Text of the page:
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Abstract

Objective

To test the immunocompetence of isogenic families of rainbow trout by measuring their ability to accept or reject skin grafts.

Animals

3 families of isogenic rainbow trout (Oncorhynchus mykiss), produced by mating homozygous females and homozygous males, plus 4 Chinook salmon (O tshawytscha) were used in these experiments.

Procedure

Grafts (allografts, members of the same family; autografts, donor and recipient were the same fish; and xenografts, O tshawytscha as donor) were exchanged. Grafts were applied on day 0 and removed on day 21, placed in neutral-buffered formalin, and embedded in paraffin. Lymphocytes and nuclei were counted in representative stained sections in the epidermis, dermis, and hypodermis. Results were analyzed by univariate analysis, using the Shapiro-Wilk statistic.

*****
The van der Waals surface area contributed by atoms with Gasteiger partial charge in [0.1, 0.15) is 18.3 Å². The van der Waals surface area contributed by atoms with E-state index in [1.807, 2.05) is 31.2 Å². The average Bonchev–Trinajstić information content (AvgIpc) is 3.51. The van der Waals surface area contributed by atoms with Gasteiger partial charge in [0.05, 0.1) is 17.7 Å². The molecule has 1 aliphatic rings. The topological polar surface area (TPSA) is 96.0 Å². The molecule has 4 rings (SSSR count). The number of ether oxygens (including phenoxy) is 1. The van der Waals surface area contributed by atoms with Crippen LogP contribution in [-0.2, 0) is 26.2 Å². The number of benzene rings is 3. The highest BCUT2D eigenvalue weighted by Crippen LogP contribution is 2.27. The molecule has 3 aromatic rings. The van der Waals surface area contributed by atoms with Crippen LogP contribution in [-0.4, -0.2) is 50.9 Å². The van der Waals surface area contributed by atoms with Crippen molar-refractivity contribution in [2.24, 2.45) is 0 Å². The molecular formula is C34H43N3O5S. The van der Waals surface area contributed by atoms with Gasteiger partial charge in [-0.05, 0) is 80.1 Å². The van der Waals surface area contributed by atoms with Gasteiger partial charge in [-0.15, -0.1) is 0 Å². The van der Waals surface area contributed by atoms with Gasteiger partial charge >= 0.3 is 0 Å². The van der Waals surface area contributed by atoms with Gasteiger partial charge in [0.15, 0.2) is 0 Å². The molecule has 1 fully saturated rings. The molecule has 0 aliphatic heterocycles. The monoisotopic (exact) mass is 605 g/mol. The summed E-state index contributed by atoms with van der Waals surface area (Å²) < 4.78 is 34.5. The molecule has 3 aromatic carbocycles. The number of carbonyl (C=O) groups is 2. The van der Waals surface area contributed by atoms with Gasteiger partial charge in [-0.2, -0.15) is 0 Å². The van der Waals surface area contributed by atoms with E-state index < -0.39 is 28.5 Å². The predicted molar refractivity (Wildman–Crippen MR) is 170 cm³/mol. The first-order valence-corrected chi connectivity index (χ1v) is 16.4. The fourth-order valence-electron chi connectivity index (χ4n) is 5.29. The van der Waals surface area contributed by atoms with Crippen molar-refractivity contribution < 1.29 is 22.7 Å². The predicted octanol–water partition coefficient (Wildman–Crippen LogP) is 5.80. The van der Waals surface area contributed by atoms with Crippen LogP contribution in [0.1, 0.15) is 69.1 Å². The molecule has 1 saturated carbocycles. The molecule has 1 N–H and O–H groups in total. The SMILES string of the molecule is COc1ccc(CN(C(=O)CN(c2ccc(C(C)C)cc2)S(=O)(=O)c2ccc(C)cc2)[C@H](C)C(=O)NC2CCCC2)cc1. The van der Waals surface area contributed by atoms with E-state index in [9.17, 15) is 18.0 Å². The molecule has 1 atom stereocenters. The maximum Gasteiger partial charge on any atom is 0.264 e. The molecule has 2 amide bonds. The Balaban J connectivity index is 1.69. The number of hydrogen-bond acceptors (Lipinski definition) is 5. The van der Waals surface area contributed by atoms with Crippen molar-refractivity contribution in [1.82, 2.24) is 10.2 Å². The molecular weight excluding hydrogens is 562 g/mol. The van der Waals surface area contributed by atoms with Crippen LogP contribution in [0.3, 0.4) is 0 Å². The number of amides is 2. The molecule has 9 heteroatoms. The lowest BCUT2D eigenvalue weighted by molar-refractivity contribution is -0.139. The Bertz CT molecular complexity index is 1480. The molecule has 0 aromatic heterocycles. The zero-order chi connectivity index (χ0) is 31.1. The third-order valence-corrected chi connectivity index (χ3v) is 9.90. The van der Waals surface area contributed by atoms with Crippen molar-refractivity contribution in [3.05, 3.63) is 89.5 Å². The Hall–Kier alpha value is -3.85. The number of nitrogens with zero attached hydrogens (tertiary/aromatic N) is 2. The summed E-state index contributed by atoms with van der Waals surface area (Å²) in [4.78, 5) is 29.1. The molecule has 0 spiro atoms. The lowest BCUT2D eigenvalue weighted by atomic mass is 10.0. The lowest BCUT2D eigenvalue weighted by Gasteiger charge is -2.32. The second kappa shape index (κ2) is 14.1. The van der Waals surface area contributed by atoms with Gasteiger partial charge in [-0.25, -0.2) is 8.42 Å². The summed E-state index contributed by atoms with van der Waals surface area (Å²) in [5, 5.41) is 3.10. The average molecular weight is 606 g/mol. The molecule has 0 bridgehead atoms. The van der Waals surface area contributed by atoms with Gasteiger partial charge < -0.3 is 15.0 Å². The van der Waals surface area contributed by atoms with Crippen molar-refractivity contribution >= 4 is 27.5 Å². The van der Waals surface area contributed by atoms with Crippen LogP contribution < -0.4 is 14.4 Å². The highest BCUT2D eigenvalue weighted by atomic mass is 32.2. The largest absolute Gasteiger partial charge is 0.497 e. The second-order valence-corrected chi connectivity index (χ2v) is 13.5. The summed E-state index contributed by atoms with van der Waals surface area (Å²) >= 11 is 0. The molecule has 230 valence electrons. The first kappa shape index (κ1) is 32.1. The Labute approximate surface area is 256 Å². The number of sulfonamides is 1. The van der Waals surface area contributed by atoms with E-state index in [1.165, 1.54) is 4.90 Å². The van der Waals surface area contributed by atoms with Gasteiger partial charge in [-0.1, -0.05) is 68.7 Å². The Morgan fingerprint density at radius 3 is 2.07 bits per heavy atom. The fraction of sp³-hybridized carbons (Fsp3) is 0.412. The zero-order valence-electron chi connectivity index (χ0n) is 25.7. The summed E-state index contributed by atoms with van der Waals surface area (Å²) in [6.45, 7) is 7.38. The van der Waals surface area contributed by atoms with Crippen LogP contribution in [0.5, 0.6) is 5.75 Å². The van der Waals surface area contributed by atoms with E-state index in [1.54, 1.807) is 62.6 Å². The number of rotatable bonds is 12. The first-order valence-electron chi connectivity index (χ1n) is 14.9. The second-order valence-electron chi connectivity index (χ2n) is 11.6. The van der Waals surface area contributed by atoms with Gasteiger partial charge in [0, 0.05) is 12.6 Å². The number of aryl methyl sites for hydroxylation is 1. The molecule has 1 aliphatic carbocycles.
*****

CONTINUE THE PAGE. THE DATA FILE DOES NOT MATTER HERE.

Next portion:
Results

Autografts were retained and minimal histologic changes were apparent. Allografts were histologically similar to autografts. Xenografts were rejected.

Conclusions

Results indicate that the immune system of isogenic rainbow trout is unable to distinguish between family members within isogenic families, but that a vigorous response is mounted against Chinook salmon xenografts. The isogenic rainbow trout are immunocompetent with respect to the phenomenon of graft rejection. (Am J Vet Res 1996;57:1576–1579)

Free access
in American Journal of Veterinary Research